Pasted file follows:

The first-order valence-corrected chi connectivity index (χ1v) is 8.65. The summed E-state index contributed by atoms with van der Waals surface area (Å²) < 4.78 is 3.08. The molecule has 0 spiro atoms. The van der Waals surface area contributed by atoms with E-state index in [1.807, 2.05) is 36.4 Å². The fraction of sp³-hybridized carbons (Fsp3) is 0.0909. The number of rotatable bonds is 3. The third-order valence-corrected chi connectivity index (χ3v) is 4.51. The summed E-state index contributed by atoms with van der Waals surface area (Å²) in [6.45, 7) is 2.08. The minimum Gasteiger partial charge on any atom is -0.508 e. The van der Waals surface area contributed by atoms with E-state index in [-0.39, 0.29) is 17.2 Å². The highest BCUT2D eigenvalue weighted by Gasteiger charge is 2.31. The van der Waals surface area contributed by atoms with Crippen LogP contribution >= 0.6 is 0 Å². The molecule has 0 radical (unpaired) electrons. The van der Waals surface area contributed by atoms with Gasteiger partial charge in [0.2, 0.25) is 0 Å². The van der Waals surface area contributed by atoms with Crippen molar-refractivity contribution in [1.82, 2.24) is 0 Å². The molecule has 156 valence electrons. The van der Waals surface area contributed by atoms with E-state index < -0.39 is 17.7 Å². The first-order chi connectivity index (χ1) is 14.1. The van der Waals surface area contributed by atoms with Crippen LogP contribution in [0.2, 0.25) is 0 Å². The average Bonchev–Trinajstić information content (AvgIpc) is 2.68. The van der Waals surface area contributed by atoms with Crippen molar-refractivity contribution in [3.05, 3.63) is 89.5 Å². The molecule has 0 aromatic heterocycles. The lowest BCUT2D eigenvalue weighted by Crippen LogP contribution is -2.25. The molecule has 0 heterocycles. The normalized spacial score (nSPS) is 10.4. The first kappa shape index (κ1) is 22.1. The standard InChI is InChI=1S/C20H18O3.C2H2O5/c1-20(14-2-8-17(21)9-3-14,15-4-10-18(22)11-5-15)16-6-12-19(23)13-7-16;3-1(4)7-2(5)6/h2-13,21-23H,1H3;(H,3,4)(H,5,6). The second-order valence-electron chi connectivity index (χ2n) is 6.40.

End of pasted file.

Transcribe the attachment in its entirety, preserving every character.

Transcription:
The first-order valence-corrected chi connectivity index (χ1v) is 8.65. The summed E-state index contributed by atoms with van der Waals surface area (Å²) < 4.78 is 3.08. The molecule has 0 spiro atoms. The van der Waals surface area contributed by atoms with E-state index in [1.807, 2.05) is 36.4 Å². The fraction of sp³-hybridized carbons (Fsp3) is 0.0909. The number of rotatable bonds is 3. The third-order valence-corrected chi connectivity index (χ3v) is 4.51. The summed E-state index contributed by atoms with van der Waals surface area (Å²) in [6.45, 7) is 2.08. The minimum Gasteiger partial charge on any atom is -0.508 e. The van der Waals surface area contributed by atoms with E-state index in [-0.39, 0.29) is 17.2 Å². The highest BCUT2D eigenvalue weighted by Gasteiger charge is 2.31. The van der Waals surface area contributed by atoms with Crippen LogP contribution >= 0.6 is 0 Å². The molecule has 0 radical (unpaired) electrons. The van der Waals surface area contributed by atoms with Gasteiger partial charge in [0.2, 0.25) is 0 Å². The van der Waals surface area contributed by atoms with Crippen molar-refractivity contribution in [1.82, 2.24) is 0 Å². The molecule has 156 valence electrons. The van der Waals surface area contributed by atoms with E-state index < -0.39 is 17.7 Å². The first-order chi connectivity index (χ1) is 14.1. The van der Waals surface area contributed by atoms with Crippen LogP contribution in [0.2, 0.25) is 0 Å². The average Bonchev–Trinajstić information content (AvgIpc) is 2.68. The van der Waals surface area contributed by atoms with Crippen molar-refractivity contribution in [3.05, 3.63) is 89.5 Å². The molecule has 0 aromatic heterocycles. The lowest BCUT2D eigenvalue weighted by Crippen LogP contribution is -2.25. The molecule has 0 heterocycles. The normalized spacial score (nSPS) is 10.4. The first kappa shape index (κ1) is 22.1. The standard InChI is InChI=1S/C20H18O3.C2H2O5/c1-20(14-2-8-17(21)9-3-14,15-4-10-18(22)11-5-15)16-6-12-19(23)13-7-16;3-1(4)7-2(5)6/h2-13,21-23H,1H3;(H,3,4)(H,5,6). The second-order valence-electron chi connectivity index (χ2n) is 6.40.